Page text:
The Last Days of Rabbit Hayes was my last read of 2014 and I couldn't have found a better book to end the year with. I laughed, I cried, and it compleThe Last Days of Rabbit Hayes was my last read of 2014 and I couldn't have found a better book to end the year with. I laughed, I cried, and it completely broke my heart at times - but it's one of the most beautiful stories I've read in a long time.
Anne McPartlin's sixth novel tells the story of Rabbit, an Irish journalist and single mother to twelve-year-old Juliet, who is losing her fight against cancer. Through a series of flashback episodes we get to know Rabbit as a young girl and follow her journey throughout the years, from her early teens through adulthood. We get to know her family and friends, who have been with her every step of the way, and who are there in the hospice, holding her hand, when Rabbit's journey comes to an end. We learn about her best friend, Marjorie, and her first - and only - love, Johnny Faye. We get a glimpse into the often chaotic, but always entertaining, days of the Hayes family and Rabbit's relationship with her daughter.
With its intriguing premise and Transworld’s reputation for publishing some of the best thrillers I’ve ever read, The Girl on the Train was one of myWith its intriguing premise and Transworld’s reputation for publishing some of the best thrillers I’ve ever read, The Girl on the Train was one of my most anticipated novels of 2015 – and it completely blew me away. Hawkins’s debut took the blogosphere by storm and it has every right to be at the top of the charts. It’s so brilliantly written, so unpredictable and so full of twists and turns that I read the second half in one sitting and would willingly give it 6 stars if I could.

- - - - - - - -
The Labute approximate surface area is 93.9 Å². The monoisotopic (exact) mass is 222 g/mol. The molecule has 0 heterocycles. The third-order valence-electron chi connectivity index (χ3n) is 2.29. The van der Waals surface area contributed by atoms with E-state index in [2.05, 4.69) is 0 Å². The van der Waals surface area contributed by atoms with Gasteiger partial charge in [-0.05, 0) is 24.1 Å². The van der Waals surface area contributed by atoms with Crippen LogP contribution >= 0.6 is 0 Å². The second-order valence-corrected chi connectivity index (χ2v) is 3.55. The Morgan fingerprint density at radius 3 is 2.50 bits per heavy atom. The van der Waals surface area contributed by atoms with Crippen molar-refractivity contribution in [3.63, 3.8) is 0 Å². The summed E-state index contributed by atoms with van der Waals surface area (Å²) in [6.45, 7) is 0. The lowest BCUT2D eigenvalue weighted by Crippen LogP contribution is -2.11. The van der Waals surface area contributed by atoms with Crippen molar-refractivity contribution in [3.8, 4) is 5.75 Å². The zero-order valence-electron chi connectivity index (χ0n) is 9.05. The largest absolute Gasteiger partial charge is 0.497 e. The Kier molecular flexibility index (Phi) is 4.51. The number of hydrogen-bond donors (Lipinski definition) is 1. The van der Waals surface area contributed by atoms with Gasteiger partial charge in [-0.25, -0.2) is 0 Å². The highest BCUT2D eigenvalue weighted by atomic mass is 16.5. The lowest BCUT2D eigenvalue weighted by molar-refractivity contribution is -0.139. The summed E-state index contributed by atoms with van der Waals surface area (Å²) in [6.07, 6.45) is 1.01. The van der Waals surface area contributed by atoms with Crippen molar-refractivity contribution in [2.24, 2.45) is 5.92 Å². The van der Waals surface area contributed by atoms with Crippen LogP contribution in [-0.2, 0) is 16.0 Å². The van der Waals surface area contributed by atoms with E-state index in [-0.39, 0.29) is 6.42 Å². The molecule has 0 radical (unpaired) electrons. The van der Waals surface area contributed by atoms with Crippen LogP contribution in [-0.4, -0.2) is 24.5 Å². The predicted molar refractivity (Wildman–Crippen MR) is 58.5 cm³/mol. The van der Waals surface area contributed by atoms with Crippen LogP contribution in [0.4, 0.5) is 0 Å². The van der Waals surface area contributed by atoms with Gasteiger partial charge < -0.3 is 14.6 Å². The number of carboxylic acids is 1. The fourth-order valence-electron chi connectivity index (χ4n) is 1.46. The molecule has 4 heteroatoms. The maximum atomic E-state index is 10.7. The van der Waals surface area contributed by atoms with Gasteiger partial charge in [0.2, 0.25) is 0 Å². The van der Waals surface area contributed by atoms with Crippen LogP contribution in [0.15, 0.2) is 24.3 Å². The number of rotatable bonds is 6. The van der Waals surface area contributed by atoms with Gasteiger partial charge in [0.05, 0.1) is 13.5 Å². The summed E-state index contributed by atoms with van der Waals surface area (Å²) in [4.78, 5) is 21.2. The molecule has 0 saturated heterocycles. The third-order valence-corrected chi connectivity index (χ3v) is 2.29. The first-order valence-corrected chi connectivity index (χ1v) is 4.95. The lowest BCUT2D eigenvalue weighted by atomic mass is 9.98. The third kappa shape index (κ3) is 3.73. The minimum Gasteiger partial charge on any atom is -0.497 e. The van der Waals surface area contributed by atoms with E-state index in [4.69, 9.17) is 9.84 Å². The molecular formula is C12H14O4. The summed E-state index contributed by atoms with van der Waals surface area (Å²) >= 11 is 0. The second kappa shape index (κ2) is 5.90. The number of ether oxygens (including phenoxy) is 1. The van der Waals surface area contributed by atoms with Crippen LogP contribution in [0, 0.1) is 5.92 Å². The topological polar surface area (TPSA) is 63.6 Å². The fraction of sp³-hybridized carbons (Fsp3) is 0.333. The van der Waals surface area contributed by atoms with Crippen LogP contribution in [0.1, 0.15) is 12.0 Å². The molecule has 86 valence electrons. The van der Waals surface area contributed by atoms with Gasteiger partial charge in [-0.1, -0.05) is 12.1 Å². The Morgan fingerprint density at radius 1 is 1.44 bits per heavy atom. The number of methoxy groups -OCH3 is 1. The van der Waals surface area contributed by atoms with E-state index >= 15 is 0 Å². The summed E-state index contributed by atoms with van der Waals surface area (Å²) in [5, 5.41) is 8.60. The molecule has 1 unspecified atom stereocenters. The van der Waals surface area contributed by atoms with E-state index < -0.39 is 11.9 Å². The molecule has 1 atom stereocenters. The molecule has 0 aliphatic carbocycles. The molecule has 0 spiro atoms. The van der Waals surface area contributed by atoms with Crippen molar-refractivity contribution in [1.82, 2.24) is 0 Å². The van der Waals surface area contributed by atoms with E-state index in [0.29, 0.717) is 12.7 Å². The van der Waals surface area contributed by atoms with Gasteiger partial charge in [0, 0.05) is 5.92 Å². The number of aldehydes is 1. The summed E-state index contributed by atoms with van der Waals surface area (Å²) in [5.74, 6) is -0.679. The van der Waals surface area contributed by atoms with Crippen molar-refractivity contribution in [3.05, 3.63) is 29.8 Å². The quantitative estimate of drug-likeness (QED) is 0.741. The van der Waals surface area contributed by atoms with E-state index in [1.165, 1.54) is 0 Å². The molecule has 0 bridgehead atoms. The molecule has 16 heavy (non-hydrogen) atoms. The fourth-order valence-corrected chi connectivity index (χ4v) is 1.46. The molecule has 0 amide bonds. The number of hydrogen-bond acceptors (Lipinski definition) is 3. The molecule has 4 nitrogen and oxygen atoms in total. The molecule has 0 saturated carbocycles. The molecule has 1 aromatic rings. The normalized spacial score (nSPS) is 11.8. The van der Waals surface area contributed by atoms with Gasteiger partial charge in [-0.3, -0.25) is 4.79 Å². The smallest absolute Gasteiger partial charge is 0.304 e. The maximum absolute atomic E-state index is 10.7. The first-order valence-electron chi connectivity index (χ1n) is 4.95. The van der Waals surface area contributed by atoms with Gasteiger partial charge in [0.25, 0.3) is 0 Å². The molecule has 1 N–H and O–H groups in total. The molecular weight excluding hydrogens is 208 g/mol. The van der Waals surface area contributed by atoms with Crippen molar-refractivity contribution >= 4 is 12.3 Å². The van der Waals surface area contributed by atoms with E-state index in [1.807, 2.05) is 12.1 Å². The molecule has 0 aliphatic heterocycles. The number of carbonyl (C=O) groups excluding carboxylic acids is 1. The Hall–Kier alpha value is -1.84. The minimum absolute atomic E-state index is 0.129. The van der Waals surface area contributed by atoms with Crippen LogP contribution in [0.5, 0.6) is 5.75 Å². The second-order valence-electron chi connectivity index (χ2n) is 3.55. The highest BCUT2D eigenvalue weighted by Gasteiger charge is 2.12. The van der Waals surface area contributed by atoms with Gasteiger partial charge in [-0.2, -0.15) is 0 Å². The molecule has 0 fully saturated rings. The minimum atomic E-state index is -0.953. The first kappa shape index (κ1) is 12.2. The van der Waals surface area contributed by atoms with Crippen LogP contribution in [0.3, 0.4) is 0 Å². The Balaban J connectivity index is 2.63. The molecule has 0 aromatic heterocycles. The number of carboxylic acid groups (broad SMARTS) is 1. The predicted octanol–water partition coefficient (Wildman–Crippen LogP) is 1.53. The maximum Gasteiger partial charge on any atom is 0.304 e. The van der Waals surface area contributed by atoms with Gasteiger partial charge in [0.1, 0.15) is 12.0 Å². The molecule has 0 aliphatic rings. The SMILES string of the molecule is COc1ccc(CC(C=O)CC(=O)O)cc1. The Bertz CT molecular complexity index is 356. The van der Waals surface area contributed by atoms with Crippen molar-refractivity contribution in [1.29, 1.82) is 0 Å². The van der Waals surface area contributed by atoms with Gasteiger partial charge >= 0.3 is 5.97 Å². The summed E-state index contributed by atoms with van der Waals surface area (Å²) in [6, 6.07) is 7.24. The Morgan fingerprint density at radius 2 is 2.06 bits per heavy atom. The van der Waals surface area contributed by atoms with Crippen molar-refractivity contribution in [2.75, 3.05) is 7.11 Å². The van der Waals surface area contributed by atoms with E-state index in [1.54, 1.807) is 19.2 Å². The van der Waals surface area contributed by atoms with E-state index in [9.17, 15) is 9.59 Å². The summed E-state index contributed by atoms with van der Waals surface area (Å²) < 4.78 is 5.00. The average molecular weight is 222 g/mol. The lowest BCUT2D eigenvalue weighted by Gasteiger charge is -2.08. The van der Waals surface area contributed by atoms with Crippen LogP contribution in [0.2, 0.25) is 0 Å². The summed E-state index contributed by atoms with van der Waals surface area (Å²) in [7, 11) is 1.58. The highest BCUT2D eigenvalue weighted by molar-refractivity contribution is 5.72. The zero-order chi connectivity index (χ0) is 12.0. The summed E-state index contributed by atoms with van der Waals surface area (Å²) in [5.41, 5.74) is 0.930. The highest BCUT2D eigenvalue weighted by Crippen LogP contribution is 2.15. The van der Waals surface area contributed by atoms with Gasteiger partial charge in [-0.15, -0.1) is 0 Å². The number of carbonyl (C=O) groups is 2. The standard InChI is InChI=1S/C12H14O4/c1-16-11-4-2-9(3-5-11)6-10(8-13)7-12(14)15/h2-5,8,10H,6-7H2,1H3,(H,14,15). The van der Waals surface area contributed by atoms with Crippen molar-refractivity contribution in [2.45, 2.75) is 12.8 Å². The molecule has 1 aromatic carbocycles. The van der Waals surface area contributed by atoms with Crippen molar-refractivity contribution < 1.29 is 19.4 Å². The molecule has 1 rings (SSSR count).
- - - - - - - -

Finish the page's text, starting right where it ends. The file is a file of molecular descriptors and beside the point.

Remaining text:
One of the (many) reasons why it stood out for me is its narration. Rachel, our main character and narrator, is alcoholic. She’s had drinking problems for quite a while and she even lost her job because of it. And why it’s interesting, as far as the story is concerned, is because she’s unreliable. She often drinks herself to a state where she completely blacks out and has no memory of what she’s done when she wakes up the next morning. Add this to a story where she is the only witness and you’ll have no idea what to believe.
All the characters are brilliantly – and very cleverly – written, in a way that makes it impossible for you to know who to trust or who to believe. Not just Rachel, but everyone has their own version of events and they are all acting suspiciously in one way or another. I love books with unreliable narrators and The Girl on the Train was no exception.
I absolutely loved the idea behind this book. Breakfast at Tiffany’s is such an iconic film and I was intrigued by how the author would turn it into aI absolutely loved the idea behind this book. Breakfast at Tiffany’s is such an iconic film and I was intrigued by how the author would turn it into a contemporary novel for young readers. Oh Yeah, Audrey! is a fun and very quick read, even for a slow reader like me – but it wasn’t memorable enough for me.
My first and biggest problem was that I couldn’t connect with the characters. At all. I didn’t really like Gemma or her “friends”. The only person I liked was the girl who used to post mean comments on the Oh Yeah, Audrey Tumblr page – at least she wasn’t fake.
Gemma’s attitude towards her dad drove me crazy and I would have liked to grab her by the shoulders and shake her a couple of times. They had both lost someone close to their hearts (Gemma’s mum) and it’s completely understandable that he wants to spend more time with her. She’s the only loved one he has left, for goodness’ sake. At sixteen, I think you’re old enough to realise that. (On the plus side, she did eventually.)